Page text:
GDT Webinar Series – How to Fail at Security? Reserve Your Spot

Ask not what you can do for Wi-Fi, but what Wi-Fi can do for you

Wi-Fi Technology

It’s about time Wi-Fi technology pulls its own weight. It’s never fast enough and its signal strength wavers like a politician. And now it needs range extenders to boost its deficient signal. Isn’t it about time we ask Wi-Fi what else—other than connecting us to the world—it can do for us? Well, apparently that question has already been asked. The time may be coming when Wi-Fi tackles an issue that pesters us daily.

No, Wi-Fi won’t vacuum or dust; it won’t prepare meals or pay bills. No, even better—it will charge batteries. Scientists in the U.S. have developed a device that can convert those Wi-Fi-generated radio signals caroming around your house into DC current. While it may sound somewhat dangerous, it’s not—DC current, unlike the plug-in-the-wall AC type, only flows in one (1) direction. And in this case, it produces—or, rather, they hope it will one (1) day produce—just enough juice to charge electronics, like smartphones, computers, wearables, even, possibly, medical devices.

Here’s how it works

It all starts with a rectenna. Yes, a rectenna. The poorly named device was developed from a semiconductor a few atoms—yes, atoms—thick. And if its microscopic size isn’t enough, it’s also flexible and sucks up radio signals like a Dyson vacuum. While all radio signals come in the form of very high-frequency AC current, the current generated comes in tiny, minuscule amounts. From there, the radio signals gets converted into battery-charging DC current.

Its Future is so bright

One of the key scientists working on the rectenna is Dr. Tomas Palacios, director of the Massachusetts Institute of Technology and Microsystems Technology Laboratories Centre for Graphene Devices and 2D Systems. He envisions living in a battery-free world. And given the material’s flexibility, he imagines a day when it could encase structures of all shapes and sizes like shrink wrap.

According to Dr. Palacios, “What if we could develop electronic systems that we wrap around a bridge or cover an entire highway, or the walls of our office and bring electronic intelligence to everything around us? We have come up with….a way to bring intelligence to every object around us.”

When will the rectenna make its first public appearance?

Hang tight, it’s not ready for prime time yet. And hopefully when it is, it will be given a better name. In tests, the rectenna can generate around forty (40) microwatts of power when exposed to Wi-Fi signals, which transmit at around a hundred fifty (150) microwatts. While forty (40) microwatts is enough power to light a simple mobile display or activate silicon chips, it’s not ready to re-charge those devices we rely on daily. Not to be downer, but a microwatt is one millionth of a watt and, on average, computers consume about twenty-five (25) watts of power. Do the math. It’s not there yet, but hang tight. Remember, this is technology. Things move pretty fast.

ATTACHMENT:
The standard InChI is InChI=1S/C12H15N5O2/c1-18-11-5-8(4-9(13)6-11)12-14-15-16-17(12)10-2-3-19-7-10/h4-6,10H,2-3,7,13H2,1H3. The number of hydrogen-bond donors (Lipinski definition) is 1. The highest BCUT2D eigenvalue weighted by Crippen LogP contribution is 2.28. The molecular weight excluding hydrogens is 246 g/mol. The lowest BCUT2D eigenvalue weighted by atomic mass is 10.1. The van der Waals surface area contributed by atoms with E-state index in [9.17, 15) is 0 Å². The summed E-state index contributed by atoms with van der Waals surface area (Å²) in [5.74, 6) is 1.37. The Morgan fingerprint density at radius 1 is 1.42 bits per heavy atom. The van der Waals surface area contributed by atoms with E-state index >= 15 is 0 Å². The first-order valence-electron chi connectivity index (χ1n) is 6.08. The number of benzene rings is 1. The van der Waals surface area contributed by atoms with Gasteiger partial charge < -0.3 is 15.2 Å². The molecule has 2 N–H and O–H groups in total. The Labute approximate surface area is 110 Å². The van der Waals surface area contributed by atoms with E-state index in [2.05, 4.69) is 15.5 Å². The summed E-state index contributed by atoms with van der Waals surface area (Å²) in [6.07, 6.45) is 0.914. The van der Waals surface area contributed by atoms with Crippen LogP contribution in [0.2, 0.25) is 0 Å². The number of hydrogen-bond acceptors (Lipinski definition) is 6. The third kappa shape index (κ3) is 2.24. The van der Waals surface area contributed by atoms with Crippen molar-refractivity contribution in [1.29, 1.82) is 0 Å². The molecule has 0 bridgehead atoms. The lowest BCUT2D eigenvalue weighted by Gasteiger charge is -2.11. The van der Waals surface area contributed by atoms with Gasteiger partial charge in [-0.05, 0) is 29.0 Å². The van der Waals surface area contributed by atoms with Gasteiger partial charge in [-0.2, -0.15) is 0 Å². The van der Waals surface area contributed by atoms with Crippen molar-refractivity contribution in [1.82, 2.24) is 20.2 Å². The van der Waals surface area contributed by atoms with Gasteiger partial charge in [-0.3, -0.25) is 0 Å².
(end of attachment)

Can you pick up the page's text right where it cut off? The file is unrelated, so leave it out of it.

Got IoT or Smart City Questions?

Talk to the experts at GDT. Their tenured, talented solutions architects, engineers and security analysts understand how to design and deploy IoT and Smart City solutions for organizations of all sizes to help them realize more productivity, enhanced operations and greater revenue. GDT helps organizations transform their legacy environments into highly productive digital infrastructures and architectures. You can reach them at They’d love to hear from you.


Share this article

You might also like:

The advent of artificial intelligence (AI) brings transformative potential across industries while also introducing significant data security challenges. As AI systems become integral to operational and decision-making processes, safeguarding sensitive information against sophisticated threats is paramount. This exploration sheds light on the complexities of AI and data security and proposes

Transport layer security (TLS) is one of the most common tools for keeping users safe on the internet. When automated, TLS certification management can help organizations ensure more reliable and consistent use of TLS, reducing the need for human intervention and risk of human error. In fact, over the years,

As the head of GDT’s security practice and an industry veteran, Jeanne Malone and her team help customers worldwide advance their cybersecurity posture. One of the biggest cybersecurity game-changers is artificial intelligence (AI). We asked Jeanne to weigh in on leveraging AI and machine learning in cybersecurity to improve intrusion